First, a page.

I’m old. Not much I can do about that—except take Taekwondo to keep those young dudes and dudesses from treating me like I’m old.
I mean they look at me like I’m falling apart. I am, but they don’t have to augment the situation and provide proof. Like I can still tell whether the light is red or green to cross the street. I can still read labels at the grocery store. I can still write my name on a check. Two and two are still four, although with this new common core, or whatever, I’m not sure. I think it might be 1492.
I still take out the garbage. Whenever we had dogs, I never could teach them to take out the garbage. Our cat never took out the garbage.
My back might be bent, but that physical problem didn’t migrate up to my brain, and bend my brain. I never had to worry about being a genius, because I’m not. I have an ordinary brain. At my age I don’t think they test ordinary brains, they just simply say, out of my hearing, he has an ordinary brain, why should we test ordinary brains.
And my hearing is still here. Those comments you think are safely out of my hearing, aren’t. Save your less than complimentary comments for when I’m gone, as in permanently.
Now this Taekwondo will probably do the trick. There is one of those over in the business district in the small town I call home, and it would be very convenient to go there. My peripheral vision is shot, and I don’t venture out on the Interstate anymore, but I’ve lived here so long I tell the car, not the GPS, “Taekwondo Place, please.” The car’s been traveling around in the neighborhood long enough that it knows where everything is.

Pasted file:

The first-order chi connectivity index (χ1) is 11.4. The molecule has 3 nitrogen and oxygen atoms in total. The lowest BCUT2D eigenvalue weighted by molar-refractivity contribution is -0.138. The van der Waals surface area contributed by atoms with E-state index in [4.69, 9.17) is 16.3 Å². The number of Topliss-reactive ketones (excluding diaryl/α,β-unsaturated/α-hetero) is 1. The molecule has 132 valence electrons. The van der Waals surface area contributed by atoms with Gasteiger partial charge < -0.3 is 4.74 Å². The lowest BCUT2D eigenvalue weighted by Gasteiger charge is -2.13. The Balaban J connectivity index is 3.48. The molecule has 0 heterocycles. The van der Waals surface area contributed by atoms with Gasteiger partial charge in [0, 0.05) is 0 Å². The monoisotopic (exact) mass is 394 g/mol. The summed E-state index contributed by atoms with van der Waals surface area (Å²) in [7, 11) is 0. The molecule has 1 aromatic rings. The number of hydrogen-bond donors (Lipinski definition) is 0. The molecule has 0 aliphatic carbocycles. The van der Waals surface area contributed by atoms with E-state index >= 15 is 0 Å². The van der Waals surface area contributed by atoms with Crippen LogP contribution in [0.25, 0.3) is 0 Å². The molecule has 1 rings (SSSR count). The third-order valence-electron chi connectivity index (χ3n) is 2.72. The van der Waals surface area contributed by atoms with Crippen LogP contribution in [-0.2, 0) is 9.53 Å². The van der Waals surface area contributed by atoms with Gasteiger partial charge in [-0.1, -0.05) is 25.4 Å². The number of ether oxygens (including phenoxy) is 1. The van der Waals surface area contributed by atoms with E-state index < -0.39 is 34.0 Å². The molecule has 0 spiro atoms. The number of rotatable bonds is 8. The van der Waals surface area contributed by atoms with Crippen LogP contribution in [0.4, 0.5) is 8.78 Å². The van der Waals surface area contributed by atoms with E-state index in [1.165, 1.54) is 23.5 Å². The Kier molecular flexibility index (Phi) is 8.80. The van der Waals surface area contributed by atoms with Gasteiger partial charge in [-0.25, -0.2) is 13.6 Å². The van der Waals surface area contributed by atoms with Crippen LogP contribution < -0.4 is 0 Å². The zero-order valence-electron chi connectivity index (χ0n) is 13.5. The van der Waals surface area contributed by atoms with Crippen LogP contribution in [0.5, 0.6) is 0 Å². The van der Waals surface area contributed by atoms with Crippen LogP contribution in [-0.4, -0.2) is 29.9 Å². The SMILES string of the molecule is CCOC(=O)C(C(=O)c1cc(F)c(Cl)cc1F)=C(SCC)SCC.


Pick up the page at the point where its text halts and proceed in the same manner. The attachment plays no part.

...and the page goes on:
I’m too old for the Taekwondo training, so I’ll send in a substitute. I’ll watch, and most importantly I’ll get one of those Taekwondo shirts that says Taekwondo on it. I’ll wear that whenever I expect to meet up with a dude.
Of course when I’m in the grocery store reading labels with my Taekwondo shirt on, old people will stare at me, but it will be a respectful stare, not a you’re old stare. And the greatest compliment I can receive will be when I’m waiting for the light to change to cross the street, and a police car’s stopped there, and one officer looks at my Taekwondo shirt, turns to the other and says, “That old guy’s ready to rumble.”
Of course there will be awkward moments. When I’m ready to toss the dude over my shoulder, I’ll have to ask him, “Could you wait five minutes while I get my expert substitute here to toss you over my shoulder?”
Now dudesses, I’m not quite sure what to do. I can’t have my substitute toss her over my shoulder. Maybe the Taekwondo shirt alone will instill enough fear in her to not stare at me like I’m old, and certainly not to uncompliment me.
Now, you folks out there who think you’re old, quit thinking old. Maybe Taekwondo’s not in your future, or if it is, you can’t find a substitute to train for Taekwondo, but there is something you can do to not be old. Maybe like walking if your legs and knees still work.
I have no doubt there’s some old geezer out there who’s thinking he can overcome this old feeling by marrying a twenty-five year old gal. Hey, I’m talking about taking reasonable steps to avoid being tagged as old, not insanity.